Even if the person with a penis pulls out and ejaculates away from the vagina or vulva area, there is a 4% chance that pregnancy may result. These pregnancies are due to those few sperm cells in precum.

If the penis isn't inserted into the vagina, and only the tip of the penis (with precum) comes into contact with the outside of the vulva, it's extremely unlikely that precum on the outside of the vagina will lead to pregnancy. However, it is still theoretically possible for pregnancy to occur.

Signs of Pregnancy

You won’t know if you got pregnant for at least two to three weeks after you had sex. You might feel tempted to take a pregnancy test the day after, but this would be too soon. It takes at least 10 days for an embryo to implant itself into the uterine wall and produce enough of the pregnancy hormone hCG to be detected by even the most sensitive of pregnancy tests.

Wait at least two full weeks after sex before taking a pregnancy test. Even better, wait until your period is at least a few days late.

Sometimes, people experience pregnancy-like symptoms a few days after sex and worry this means they may be pregnant. The truth is that you can't know if you're pregnant just by "feeling" pregnant. Also, real pregnancy symptoms won't occur until at least 10 days after conception.

Emergency Contraception

If you had sexual intercourse, you don’t want to get pregnant, and you are concerned that precum may have put you at risk of getting pregnant, you can use emergency contraception. You have two options for emergency contraception. You can have a ParaGuard IUD placed within five days of unprotected sexual intercourse. This can stay in place and continue to serve as birth control.

Another option is the “morning after pill,” a type of birth control pill you take after unprotected sexual intercourse. There are different kinds of morning-after-pills, one you need to take as soon as possible, and another that you can take up to five days after sex. Talk to your gynecologist or visit a Planned Parenthood clinic nearest to you as soon as possible.

A Word From Verywell

You can get pregnant from precum if the penis was placed into the vagina or even (theoretically) if the tip of the penis (with precum) came into contact with the outside of the vagina. If you don’t want to get pregnant, the withdrawal method is better than nothing, but it is not foolproof.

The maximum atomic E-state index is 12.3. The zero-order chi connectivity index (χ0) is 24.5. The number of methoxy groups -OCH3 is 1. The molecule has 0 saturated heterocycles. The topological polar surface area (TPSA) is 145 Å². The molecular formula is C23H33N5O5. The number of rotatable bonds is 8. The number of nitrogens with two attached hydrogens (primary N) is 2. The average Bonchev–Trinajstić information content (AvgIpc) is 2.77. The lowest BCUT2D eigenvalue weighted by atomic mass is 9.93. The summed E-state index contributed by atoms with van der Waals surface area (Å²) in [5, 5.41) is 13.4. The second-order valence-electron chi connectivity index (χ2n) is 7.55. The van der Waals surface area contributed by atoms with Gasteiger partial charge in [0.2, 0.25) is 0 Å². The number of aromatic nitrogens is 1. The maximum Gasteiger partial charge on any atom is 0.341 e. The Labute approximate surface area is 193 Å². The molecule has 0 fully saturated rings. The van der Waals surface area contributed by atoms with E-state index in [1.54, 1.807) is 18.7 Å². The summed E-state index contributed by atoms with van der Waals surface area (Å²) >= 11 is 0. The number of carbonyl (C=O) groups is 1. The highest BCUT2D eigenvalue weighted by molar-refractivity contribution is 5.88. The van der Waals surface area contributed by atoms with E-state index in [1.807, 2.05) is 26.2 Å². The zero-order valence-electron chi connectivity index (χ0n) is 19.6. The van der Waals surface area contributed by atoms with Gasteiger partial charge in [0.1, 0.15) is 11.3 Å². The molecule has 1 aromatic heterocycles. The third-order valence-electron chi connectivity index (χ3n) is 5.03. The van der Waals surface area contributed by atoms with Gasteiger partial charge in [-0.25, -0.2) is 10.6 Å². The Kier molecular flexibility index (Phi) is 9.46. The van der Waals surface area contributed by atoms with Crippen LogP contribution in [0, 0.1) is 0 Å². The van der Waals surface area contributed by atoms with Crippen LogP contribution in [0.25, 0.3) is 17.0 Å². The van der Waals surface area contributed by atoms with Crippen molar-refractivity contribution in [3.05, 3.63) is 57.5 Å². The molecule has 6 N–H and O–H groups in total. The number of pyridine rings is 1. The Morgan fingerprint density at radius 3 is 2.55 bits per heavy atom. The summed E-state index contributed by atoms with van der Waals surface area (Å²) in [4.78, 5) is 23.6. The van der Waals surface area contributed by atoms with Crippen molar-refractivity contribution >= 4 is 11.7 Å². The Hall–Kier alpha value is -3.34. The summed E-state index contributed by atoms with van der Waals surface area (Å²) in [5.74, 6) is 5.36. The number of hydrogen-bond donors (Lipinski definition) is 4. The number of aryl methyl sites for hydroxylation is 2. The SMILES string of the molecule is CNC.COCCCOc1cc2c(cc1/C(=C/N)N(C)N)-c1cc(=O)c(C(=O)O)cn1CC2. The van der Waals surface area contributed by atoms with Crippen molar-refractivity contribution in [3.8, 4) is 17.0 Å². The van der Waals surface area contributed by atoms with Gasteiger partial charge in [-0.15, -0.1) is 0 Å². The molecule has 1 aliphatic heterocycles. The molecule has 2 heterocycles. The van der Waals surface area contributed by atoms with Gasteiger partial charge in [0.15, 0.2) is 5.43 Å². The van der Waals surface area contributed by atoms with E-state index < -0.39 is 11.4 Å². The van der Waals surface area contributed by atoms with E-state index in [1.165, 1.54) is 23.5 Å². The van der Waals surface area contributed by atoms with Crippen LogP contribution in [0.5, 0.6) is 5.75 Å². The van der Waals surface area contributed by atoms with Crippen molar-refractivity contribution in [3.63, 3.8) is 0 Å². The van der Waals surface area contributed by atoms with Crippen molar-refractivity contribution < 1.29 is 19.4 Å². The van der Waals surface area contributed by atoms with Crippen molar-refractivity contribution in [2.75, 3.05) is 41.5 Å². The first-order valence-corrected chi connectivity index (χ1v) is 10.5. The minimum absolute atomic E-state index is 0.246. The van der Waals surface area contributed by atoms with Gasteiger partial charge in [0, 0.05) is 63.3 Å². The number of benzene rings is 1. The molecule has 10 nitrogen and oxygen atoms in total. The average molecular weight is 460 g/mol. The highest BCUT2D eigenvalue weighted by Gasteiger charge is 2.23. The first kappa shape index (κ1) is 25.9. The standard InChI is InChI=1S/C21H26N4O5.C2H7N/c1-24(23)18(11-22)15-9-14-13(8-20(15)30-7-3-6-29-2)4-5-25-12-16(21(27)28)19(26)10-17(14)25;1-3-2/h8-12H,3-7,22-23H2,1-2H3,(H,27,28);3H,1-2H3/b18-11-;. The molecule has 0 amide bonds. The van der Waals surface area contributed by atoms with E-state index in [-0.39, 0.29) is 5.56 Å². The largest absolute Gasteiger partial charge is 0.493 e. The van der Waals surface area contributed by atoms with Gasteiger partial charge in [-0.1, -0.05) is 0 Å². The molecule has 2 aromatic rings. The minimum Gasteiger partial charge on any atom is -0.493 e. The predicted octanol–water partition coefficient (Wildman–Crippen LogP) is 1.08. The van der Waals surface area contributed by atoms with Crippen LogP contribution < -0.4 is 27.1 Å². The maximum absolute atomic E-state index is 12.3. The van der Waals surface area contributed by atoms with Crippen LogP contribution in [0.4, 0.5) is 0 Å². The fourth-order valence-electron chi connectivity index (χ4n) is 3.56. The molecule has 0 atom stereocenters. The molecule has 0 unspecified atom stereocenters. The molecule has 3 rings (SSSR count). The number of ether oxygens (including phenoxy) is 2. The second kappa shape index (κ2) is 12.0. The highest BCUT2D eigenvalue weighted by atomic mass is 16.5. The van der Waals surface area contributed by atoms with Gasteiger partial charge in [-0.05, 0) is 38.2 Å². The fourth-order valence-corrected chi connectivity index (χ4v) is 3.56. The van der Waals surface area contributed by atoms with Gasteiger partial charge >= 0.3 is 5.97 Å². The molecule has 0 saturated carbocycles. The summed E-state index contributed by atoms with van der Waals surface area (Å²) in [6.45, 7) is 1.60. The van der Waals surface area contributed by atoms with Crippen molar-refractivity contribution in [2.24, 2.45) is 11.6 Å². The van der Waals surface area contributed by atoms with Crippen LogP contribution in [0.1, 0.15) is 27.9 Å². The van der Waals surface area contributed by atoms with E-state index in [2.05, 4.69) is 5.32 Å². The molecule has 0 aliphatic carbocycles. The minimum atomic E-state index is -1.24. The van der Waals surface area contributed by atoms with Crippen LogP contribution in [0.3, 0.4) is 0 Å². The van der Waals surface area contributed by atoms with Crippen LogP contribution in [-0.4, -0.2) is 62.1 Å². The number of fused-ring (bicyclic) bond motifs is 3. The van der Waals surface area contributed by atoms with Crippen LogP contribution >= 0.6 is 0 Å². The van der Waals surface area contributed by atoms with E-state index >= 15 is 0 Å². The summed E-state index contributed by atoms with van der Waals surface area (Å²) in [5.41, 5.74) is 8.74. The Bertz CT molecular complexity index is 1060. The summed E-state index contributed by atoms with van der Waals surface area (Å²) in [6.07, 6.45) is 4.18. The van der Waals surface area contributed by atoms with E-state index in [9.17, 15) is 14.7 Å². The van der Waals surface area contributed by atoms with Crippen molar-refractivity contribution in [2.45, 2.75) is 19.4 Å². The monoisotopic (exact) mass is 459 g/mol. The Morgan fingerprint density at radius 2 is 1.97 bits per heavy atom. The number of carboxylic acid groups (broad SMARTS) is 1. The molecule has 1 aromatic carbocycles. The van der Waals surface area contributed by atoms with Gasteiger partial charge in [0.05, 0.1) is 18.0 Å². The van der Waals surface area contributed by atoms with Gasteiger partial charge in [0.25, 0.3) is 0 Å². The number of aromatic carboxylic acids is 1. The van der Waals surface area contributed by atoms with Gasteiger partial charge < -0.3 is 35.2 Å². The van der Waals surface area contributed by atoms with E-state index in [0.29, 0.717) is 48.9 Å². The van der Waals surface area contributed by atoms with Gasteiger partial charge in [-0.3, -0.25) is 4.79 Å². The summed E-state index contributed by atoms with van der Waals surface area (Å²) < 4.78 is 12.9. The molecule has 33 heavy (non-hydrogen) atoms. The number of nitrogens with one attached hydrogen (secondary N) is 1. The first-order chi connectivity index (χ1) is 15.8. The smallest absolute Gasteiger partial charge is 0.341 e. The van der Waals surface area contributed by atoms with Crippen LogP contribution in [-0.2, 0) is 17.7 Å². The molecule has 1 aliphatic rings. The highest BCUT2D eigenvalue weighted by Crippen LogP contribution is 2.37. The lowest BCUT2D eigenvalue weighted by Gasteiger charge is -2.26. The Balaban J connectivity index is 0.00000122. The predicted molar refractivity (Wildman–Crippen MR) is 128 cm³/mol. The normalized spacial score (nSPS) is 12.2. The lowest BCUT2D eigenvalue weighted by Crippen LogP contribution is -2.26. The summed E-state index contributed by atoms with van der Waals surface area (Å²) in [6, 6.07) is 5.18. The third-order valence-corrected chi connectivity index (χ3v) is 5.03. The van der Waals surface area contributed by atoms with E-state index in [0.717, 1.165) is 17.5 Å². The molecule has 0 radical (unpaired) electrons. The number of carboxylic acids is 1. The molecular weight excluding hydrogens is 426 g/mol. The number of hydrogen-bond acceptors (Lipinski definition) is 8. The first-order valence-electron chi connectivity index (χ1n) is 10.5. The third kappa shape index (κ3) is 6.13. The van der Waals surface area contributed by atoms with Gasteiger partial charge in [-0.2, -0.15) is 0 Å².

Plus, most couples are unable to effectively use the withdrawal method. Predicting when ejaculation will occur and pulling out in time (and ejaculating away from the vaginal area) takes significant self-control and isn’t easy.

Also, the withdrawal method will not protect you from a sexually transmitted infection. The withdrawal method is better used in combination with other forms of contraception, like condoms or along with hormonal birth control options.

7 Sources
Verywell Family uses only high-quality sources, including peer-reviewed studies, to support the facts within our articles. Read our editorial process to learn more about how we fact-check and keep our content accurate, reliable, and trustworthy.
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  3. Lee MY, Dalpiaz A, Schwamb R, Miao Y, Waltzer W, Khan A. Clinical pathology of Bartholin's glands: A review of the literature. Curr Urol. 2015;8(1):22-25. doi:10.1159/000365683

  4. Kovavisarach E, Lorthanawanich S, Muangsamran P. Presence of sperm in pre-ejaculatory fluid of healthy males. J Med Assoc Thai. 2016;99 Suppl 2:S38-41.

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By Rachel Gurevich, RN
Rachel Gurevich is a fertility advocate, author, and recipient of The Hope Award for Achievement, from Resolve: The National Infertility Association. She is a professional member of the Association of Health Care Journalists and has been writing about women’s health since 2001. Rachel uses her own experiences with infertility to write compassionate, practical, and supportive articles.